MI5 file opens new chapter in Chaplin mystery
Files released by the Security Service (better known to you and me as MI5) are among the most popular records in our collection, especially with journalists. The arrival of new material at Kew gives the press office and our colleagues in the records knowledge team the chance to delve into the secret history of our nation; a world of double agents, Bond-style gadgets and wartime intrigue.
Most of the new documents are personal files on individuals suspected of being enemy agents, Communist Party members or other ‘fellow travellers’. This is the 28th such release to The National Archives and over the years, a host of well-known names have featured in the files, including poets and writers such as Cecil Day Lewis, P.G Wodehouse, W.H Auden, Arthur Ransome, Ezra Pound and George Orwell.
In the most recent release, available online today, one name stands out, that of Charles Spencer Chaplin, the silent era superstar known affectionately around the world as Charlie Chaplin. But can we even be certain that was his real name? As the new file reveals, a certain degree of mystery still surrounds the circumstances of his birth. Incredibly his birth certificate has never been found, leaving space for conjecture including the recent suggestion that he was born in a caravan in Staffordshire (he had Romany Gypsy roots).
Chaplin had attracted the attention of the American authorities for his alleged links to Communist-front organisations and was refused re-entry to the country in 1953. In 1952 the US Embassy in London wrote to MI5 asking whether it held any information on Chaplin which could confirm his Communist contacts. The answer, from then-Director General, Sir Percy Sillitoe, was that they could find ‘no trace in our records of this man’. The Americans also asked if MI5 could ascertain ‘whether Chaplin’s correct name is Israel Thornstein, as has been alleged’. This reflected persistent rumours that Chaplin was in fact of Russian or German Jewish origin. Perhaps conscious of the little information they had to offer, the file shows that the Security Service launched a mini-investigation into the circumstances of his birth so that they could ‘at least clear up this point’. The results were fascinatingly inconclusive:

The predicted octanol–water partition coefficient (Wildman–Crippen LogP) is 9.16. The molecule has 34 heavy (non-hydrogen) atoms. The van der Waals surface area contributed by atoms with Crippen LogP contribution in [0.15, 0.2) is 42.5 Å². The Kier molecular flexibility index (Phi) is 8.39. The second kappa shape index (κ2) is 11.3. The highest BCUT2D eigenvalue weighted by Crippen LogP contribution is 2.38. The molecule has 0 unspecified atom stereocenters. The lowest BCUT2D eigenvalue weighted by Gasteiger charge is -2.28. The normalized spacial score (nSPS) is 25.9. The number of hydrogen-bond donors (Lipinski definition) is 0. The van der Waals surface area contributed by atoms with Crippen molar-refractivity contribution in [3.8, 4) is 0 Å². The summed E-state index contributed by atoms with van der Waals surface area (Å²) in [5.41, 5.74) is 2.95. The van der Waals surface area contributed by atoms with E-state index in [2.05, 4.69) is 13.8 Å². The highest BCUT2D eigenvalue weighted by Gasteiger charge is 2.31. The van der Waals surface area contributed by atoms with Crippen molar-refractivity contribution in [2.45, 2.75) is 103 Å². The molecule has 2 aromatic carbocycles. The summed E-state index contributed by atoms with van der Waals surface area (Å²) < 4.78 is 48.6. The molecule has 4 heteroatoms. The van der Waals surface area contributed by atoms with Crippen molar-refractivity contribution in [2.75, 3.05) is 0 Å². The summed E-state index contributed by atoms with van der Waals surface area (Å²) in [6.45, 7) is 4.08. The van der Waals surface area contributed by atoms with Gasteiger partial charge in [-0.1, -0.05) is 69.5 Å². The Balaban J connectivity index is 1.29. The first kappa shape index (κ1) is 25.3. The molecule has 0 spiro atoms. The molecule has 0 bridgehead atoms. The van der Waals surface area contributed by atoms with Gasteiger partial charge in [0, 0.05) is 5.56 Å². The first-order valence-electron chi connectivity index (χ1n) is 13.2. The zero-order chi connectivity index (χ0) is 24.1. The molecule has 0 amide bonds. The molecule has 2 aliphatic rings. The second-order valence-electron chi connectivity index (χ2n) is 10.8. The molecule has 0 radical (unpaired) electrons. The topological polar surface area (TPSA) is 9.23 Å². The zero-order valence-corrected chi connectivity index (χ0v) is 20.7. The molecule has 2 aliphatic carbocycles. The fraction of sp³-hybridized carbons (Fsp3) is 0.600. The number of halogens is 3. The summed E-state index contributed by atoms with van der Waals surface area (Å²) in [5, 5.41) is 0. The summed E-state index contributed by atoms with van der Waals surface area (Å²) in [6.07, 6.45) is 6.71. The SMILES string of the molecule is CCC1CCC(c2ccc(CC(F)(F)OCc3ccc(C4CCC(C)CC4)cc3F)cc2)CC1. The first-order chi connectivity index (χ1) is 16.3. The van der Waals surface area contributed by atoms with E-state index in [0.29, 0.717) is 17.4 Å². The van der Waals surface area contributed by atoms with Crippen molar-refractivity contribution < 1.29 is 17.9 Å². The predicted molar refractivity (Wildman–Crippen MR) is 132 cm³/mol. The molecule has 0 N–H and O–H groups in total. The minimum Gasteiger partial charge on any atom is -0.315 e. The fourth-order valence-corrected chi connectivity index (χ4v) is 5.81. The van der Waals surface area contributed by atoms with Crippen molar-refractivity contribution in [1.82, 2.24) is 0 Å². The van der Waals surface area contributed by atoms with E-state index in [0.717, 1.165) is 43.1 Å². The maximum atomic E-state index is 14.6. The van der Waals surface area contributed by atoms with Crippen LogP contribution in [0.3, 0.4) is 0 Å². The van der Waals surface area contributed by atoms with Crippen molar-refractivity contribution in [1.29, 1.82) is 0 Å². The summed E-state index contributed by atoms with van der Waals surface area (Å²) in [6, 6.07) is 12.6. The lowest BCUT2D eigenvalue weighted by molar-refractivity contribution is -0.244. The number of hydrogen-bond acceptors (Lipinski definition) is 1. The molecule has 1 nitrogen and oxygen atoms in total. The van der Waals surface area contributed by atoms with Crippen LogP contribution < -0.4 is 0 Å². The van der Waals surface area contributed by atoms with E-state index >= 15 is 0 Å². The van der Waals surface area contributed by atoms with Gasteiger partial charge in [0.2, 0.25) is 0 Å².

‘We can find no evidence that Chaplin’s name is or ever has been Israel Thornstein, nor can we find any evidence of the existence of such a person. Although Chaplin’s claim to have been born in London on 16 April 1889 has been accepted by the Passport Office since 16 September 1920…we cannot trace particulars of his birth at Somerset House. This suggests that his name at birth may not have been Chaplin or that his birth did not take place in this country. We have been unable to discover any other name by which he has been known.’
A Special Branch note later in the file points to evidence that Chaplin may in fact have been born in France:
‘One source of information, however, which is usually considered fairly reliable, claims that Chaplin was born near Fontainebleau, near Paris.’
But further enquiries with the French authorities failed to establish any evidence to support the claim.
It seems remarkable that basic biographical information for one of the country’s most well-known figures continues to elude us but perhaps one day we’ll discover the truth. In the meantime, the new MI5 file on Chaplin has only served to deepen the mystery…